Preston Advocacy

Preston Advocacy began as the Preston Short Term Advocacy Project  in November 1995 based at Preston Council for Voluntary Service. It was set up in response to a need to provide a voice for vulnerable people, especially those who had disabilities, including Mental Health issues, Learning Disabilities or were vulnerable due to their age. The catalyst for this was the closure of Whittingham Hospital in 1995, and the drive for ‘Care in the Community’

Whittingham Hospital

Preston Advocacy is a members association, who adopted their own constitution on the 13th November 1998, formed a board of trustees, and was registered as a charity on the 11th May 1999.

The first specialist project was a Dementia project from 2000 to 2002, followed by a Mental Health Advocacy Service which commenced in September 2003. Between 2003 and 2007 funding also allowed for provision of an Older Person’s  Advocacy Service.

Due to demand, in 2006 a pilot was set up for a Parent Advocacy Project supporting parents whose children were involved with Social Services, in the first year support was provided to parents with Learning Disabilities or experiencing Mental Health issues, in the second year due to funding this had to be restricted solely to Learning Disabilities.      

From 2006 Preston Advocacy formed a consortium with East Lancs Advocacy and N-compass, which allowed us to provide the IMCA (Independent Mental Capacity Advocacy) service from 2007.

Preston Advocacy were well thought of within the sector and thus were able to be part of the trial for the IMHA (Independent Mental Health Advocacy) service during 2009, and then became service providers in 2010, when it was rolled out nationally. Also during 2007 an Advocacy project started with the Hamptons an Independent Hospital in South Ribble, to provide citizen’s advocacy by way of regular drop-ins and support for residents to attend service user forum meetings.

Central Advocacy

From 2009, new contracts were awarded for Generic Advocacy within Chorley, South Ribble and West Lancashire, along with existing provision for Preston residents.  These contracts,  along with working across Central Lancashire on the aforementioned IMCA and IMHA projects, led to a decision to change the charity name to Central Advocacy to reflect the wider geographic scope of our work.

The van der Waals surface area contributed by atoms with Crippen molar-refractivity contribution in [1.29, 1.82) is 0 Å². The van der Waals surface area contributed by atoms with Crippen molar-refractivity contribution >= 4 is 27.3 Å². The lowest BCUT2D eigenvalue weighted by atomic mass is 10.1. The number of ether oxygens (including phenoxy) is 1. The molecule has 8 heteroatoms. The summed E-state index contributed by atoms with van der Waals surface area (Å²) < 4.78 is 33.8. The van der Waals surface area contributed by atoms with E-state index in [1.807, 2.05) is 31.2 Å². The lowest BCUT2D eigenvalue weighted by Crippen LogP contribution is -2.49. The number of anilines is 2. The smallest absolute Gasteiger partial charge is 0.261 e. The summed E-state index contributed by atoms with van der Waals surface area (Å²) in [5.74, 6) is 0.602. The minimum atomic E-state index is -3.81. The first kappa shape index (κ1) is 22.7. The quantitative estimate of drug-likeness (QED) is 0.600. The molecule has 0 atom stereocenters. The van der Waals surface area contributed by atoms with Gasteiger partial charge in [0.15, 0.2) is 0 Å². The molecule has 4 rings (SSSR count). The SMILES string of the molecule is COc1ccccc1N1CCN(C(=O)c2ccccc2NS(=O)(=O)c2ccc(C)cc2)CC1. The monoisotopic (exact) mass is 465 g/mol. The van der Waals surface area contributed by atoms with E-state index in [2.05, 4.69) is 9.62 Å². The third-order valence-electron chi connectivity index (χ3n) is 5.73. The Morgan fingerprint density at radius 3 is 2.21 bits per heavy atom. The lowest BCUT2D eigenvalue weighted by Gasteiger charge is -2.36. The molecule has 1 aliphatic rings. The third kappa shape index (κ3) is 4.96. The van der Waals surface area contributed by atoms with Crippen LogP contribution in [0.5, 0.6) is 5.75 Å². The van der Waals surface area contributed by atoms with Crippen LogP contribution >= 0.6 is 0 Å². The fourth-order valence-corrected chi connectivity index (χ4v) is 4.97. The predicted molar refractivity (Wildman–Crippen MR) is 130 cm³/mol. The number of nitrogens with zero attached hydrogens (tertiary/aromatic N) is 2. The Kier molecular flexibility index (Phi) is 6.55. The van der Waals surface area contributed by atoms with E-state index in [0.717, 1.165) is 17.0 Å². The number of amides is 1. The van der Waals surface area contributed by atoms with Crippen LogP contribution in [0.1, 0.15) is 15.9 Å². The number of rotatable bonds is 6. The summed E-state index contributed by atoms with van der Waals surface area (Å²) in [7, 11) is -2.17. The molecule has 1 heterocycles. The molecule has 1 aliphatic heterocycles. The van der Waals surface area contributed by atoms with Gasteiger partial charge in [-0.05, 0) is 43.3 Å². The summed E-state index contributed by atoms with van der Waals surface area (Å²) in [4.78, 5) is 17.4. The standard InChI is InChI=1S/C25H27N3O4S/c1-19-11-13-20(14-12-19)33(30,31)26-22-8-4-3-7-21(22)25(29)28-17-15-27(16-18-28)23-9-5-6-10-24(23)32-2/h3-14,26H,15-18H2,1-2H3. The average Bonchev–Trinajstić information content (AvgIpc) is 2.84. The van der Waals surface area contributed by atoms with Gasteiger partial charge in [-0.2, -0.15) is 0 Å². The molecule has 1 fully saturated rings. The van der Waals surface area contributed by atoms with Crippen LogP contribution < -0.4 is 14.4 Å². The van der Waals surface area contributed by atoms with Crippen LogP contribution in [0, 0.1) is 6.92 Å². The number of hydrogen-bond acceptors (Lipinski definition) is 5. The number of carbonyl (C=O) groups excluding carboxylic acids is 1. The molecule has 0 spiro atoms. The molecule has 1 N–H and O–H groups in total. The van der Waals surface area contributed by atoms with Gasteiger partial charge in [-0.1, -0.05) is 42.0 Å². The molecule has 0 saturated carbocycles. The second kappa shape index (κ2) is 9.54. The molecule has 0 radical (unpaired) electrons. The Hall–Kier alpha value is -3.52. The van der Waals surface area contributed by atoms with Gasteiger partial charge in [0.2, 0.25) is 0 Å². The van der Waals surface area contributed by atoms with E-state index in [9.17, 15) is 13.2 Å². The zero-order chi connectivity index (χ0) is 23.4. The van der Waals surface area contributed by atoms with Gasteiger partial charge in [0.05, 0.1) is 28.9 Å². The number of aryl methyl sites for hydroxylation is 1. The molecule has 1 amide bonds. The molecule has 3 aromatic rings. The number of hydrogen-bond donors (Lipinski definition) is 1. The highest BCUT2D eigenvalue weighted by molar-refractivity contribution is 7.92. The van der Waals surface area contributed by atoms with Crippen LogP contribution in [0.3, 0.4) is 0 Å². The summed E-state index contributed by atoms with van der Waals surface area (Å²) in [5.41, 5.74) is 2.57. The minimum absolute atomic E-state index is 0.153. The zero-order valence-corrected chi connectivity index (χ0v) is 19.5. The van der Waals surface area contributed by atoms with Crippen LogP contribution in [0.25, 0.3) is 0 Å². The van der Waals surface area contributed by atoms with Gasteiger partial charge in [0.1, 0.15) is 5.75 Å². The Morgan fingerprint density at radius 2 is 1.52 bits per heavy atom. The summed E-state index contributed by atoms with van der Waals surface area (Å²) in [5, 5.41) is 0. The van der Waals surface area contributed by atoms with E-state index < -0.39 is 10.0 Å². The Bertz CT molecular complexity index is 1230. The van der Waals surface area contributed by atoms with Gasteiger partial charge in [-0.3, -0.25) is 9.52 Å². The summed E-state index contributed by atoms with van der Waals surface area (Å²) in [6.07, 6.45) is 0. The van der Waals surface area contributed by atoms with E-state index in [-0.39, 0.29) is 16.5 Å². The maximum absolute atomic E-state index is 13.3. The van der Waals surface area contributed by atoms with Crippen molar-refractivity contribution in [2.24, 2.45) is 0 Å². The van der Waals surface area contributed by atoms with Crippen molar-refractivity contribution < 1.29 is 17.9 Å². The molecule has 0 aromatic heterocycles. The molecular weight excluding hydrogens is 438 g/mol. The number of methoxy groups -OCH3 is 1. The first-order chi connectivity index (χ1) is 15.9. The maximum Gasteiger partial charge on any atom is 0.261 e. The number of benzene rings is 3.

Preston Business Centre

Preston Business Centre

From 2011, Central Advocacy also delivered Generic Mental Health contract for Chorley, South Ribble after the closure of the local service. During 2012 a merger took place with West Lancashire Advocacy, who thus transferred their Generic Mental Health Services into Central Advocacy.

Sadly from 2012 the Lancashire Consortium for Advocacy was disbanded, as the views of partners became progressively more diverse, and joint delivery of the IMCA service became untenable.

In March 2012 we were awarded the Quality Performance Mark from Action for Advocacy for 3 years, this nationally recognised kite mark identified Central Advocacy, as  “A dedicated and passionate team who had a clear understanding of advocacy and were constantly exploring ways to develop and improve their services.”


In 2013 Lancashire County Council became charged with the duty of commissioning all Advocacy services within Lancashire, due to changes from health authorities, to Clinical Commissioning Groups, and the setting up of extended Public health bodies.  At this point a decision was taken to reduce the number of services in operation, and commission County Wide Advocacy provision. Unfortunately Central Advocacy was not successful in this process, and thus are not currently providing any statutory advocacy services.

Brentwood House

Brentwood House

The trustees and remaining staff of Central Advocacy, along with our loyal team of volunteers, decided that the way forward was to return to our roots, and look at Advocacy needs in our local community, consider starting pilot projects as we have done in our earlier years and then look for charitable funding to sustain this.

To reflect this, our name has been changed yet again from November 2013 to ICANN, Independent Community Advocacy Network North. The first community Advocacy project was the Benefits Assessment Advocacy project, and will hopefully be followed by others.

If you are aware of any unmet Advocacy needs in your local area, please contact us, we are currently exploring where we can work together with groups or individuals to source funding for where there are gaps in Advocacy.